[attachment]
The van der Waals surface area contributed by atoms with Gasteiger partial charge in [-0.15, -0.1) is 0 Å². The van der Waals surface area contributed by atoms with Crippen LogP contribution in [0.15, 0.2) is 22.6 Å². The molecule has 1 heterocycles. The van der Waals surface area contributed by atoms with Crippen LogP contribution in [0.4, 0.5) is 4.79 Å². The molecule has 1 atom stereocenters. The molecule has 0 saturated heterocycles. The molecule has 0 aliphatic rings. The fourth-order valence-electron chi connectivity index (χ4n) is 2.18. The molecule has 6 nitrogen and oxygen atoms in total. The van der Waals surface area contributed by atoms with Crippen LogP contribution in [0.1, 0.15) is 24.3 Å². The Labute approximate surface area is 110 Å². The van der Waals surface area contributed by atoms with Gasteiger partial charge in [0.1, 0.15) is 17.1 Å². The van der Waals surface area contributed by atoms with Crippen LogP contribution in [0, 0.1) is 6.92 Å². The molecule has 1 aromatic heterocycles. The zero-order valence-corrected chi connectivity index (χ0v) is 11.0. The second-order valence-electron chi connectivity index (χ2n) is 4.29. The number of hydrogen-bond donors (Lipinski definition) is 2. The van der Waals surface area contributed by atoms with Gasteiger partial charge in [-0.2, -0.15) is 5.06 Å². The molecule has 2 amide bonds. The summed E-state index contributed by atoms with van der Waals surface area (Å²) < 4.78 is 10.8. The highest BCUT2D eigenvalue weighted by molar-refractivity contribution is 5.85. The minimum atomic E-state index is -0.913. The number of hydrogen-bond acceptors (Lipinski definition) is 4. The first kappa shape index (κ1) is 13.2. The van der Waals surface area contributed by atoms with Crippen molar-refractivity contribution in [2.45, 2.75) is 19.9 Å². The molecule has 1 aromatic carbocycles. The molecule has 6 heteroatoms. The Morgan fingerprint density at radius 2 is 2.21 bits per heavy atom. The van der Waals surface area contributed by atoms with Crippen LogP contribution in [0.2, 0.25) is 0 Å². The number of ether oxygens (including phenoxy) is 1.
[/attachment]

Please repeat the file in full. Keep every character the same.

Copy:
The van der Waals surface area contributed by atoms with Gasteiger partial charge in [-0.15, -0.1) is 0 Å². The van der Waals surface area contributed by atoms with Crippen LogP contribution in [0.15, 0.2) is 22.6 Å². The molecule has 1 heterocycles. The van der Waals surface area contributed by atoms with Crippen LogP contribution in [0.4, 0.5) is 4.79 Å². The molecule has 1 atom stereocenters. The molecule has 0 saturated heterocycles. The molecule has 0 aliphatic rings. The fourth-order valence-electron chi connectivity index (χ4n) is 2.18. The molecule has 6 nitrogen and oxygen atoms in total. The van der Waals surface area contributed by atoms with Crippen LogP contribution in [0.1, 0.15) is 24.3 Å². The Labute approximate surface area is 110 Å². The van der Waals surface area contributed by atoms with Gasteiger partial charge in [0.1, 0.15) is 17.1 Å². The van der Waals surface area contributed by atoms with Crippen LogP contribution in [0, 0.1) is 6.92 Å². The molecule has 1 aromatic heterocycles. The zero-order valence-corrected chi connectivity index (χ0v) is 11.0. The second-order valence-electron chi connectivity index (χ2n) is 4.29. The number of hydrogen-bond donors (Lipinski definition) is 2. The van der Waals surface area contributed by atoms with Gasteiger partial charge in [-0.2, -0.15) is 5.06 Å². The molecule has 2 amide bonds. The summed E-state index contributed by atoms with van der Waals surface area (Å²) < 4.78 is 10.8. The highest BCUT2D eigenvalue weighted by molar-refractivity contribution is 5.85. The minimum atomic E-state index is -0.913. The number of hydrogen-bond acceptors (Lipinski definition) is 4. The first kappa shape index (κ1) is 13.2. The van der Waals surface area contributed by atoms with Crippen molar-refractivity contribution in [2.45, 2.75) is 19.9 Å². The molecule has 1 aromatic carbocycles. The molecule has 6 heteroatoms. The Morgan fingerprint density at radius 2 is 2.21 bits per heavy atom. The van der Waals surface area contributed by atoms with Crippen LogP contribution in [0.2, 0.25) is 0 Å². The number of ether oxygens (including phenoxy) is 1.